This morning the Supreme Court issued orders from last week’s private conference. The justices did not add any new cases to their merits docket for their next term, which begins in October, but they did ask the U.S. solicitor general to weigh in on four cases. Two of the cases in which the U.S. solicitor […]
This morning the Supreme Court issued orders from last week’s private conference. The justices did not add any new cases to their merits docket for their next term, which begins in October, but they did ask the U.S. solicitor general to weigh in on four cases.
Two of the cases in which the U.S. solicitor general has been asked to file briefs expressing the views of the United States are original actions – that is, lawsuits filed first in the Supreme Court – challenging state laws that seek to regulate the treatment of farm animals. The first case, Missouri v. California, asks the justices to invalidate a California law that requires farms raising egg-laying hens to ensure that the hens can move around freely. Telling the court that California’s regulation of eggs has “inflated egg prices for every egg consumer in the Nation,” 13 states argue that the law is trumped by federal laws and violates the Constitution’s commerce clause, which prohibits states from enacting laws that are intended to discriminate against citizens of other states or that place an unnecessary burden on interstate commerce. In the second case, Indiana v. Massachusetts, another group of 13 states (which closely resembles, but is not identical to, the group of state plaintiffs in the Missouri case) challenges efforts by Massachusetts to impose similar restrictions by barring sales in Massachusetts of eggs, pork and veal from animals that were “confined in a cruel manner.”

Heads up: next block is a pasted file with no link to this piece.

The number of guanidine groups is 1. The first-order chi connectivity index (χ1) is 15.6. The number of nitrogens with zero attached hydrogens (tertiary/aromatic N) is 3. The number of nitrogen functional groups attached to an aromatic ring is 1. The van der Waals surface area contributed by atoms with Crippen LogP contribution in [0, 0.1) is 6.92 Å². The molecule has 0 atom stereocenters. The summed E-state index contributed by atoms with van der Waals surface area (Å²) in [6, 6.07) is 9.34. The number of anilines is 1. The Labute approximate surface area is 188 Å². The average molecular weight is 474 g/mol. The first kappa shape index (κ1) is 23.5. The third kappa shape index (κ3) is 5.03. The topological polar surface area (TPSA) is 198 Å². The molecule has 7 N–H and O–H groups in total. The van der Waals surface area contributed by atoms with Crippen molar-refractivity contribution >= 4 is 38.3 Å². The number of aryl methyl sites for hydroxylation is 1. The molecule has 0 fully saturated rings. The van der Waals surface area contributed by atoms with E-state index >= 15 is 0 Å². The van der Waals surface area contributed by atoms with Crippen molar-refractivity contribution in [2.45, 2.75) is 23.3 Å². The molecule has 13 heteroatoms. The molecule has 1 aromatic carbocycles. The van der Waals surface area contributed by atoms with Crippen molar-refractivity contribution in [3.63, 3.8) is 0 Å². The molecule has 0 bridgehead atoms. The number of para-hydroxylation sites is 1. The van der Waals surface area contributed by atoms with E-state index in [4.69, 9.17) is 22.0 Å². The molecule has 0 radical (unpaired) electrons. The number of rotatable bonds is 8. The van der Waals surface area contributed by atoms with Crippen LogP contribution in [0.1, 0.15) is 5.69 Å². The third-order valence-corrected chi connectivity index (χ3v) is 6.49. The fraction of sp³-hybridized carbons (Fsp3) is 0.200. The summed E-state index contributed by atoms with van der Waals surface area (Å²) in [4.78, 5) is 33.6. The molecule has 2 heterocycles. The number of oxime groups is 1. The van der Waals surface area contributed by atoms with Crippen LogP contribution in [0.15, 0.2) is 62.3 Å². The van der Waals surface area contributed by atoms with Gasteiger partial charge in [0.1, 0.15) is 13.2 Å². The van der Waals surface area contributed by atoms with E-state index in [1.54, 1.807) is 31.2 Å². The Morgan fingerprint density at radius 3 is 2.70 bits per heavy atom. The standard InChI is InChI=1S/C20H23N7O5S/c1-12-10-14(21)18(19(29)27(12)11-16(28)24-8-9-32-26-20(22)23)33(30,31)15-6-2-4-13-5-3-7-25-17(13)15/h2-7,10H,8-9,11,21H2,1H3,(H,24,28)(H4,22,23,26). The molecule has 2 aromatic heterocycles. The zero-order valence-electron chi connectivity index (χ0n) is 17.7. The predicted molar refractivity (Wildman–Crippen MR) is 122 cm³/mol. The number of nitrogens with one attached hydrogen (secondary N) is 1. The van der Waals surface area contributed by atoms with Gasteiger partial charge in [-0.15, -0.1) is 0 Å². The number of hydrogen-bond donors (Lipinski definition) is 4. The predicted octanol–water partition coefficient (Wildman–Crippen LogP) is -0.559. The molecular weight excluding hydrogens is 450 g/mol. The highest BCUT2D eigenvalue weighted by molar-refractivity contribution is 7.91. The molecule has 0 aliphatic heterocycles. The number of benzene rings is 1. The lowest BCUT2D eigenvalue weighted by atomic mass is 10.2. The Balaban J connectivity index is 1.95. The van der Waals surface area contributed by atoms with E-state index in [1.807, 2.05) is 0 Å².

The justices also asked the federal government to file briefs in two other cases. In Kansas v. Garcia, the state has asked the Supreme Court to review a ruling by the Kansas Supreme Court that reversed Ramiro Garcia’s conviction for identity theft for using someone else’s Social Security number, on the ground that the state prosecution was pre-empted by the federal Immigration Reform and Control Act. And in Gilead Sciences v. United States ex rel. Campie, the company – which markets HIV treatments – asked the justices to review a ruling by the U.S. Court of Appeals for the 9th Circuit. The case involves a claim that Gilead Sciences falsely represented that the products it sold to the government complied with Food and Drug Administration regulations; Gilead Sciences contends that the court of appeals should not have allowed the case to go forward when the government paid for the products even though it knew that some of the FDA’s requirements were violated. That payment, Gilead Sciences argues, created a presumption that the requirements were not material, and the plaintiffs did not include any allegations to overcome that presumption. [Disclosure: Goldstein & Russell, P.C., whose attorneys contribute to this blog in various capacities, is among the counsel to the respondent in Gilead Sciences. The author of this post is not affiliated with the firm.] There is no deadline for the government to file its briefs in these four cases.
The justices rejected a request by former Illinois governor Rod Blagojevich, who is serving a 14-year sentence for his conviction on corruption charges, to review his case. Blagojevich had asked the court to clarify whether, in corruption cases, the government must prove that the defendant made an explicit promise in exchange for a campaign contribution, or whether it must instead prove only that the defendant knew that the payment was made in exchange for his acts. [Disclosure: Goldstein & Russell, P.C., whose attorneys contribute to this blog in various capacities, is among the counsel to the petitioner in this case. The author of this post is not affiliated with the firm.]
The justices once again did not act in Azar v. Garza, in which the federal government has asked them to nullify a ruling by the U.S. Court of Appeals for the D.C. Circuit that cleared the way for a pregnant teenager to obtain an abortion. The justices will meet again on April 20 for their next conference, with orders from that conference expected on Monday, April 23.
This post was originally published at Howe on the Court.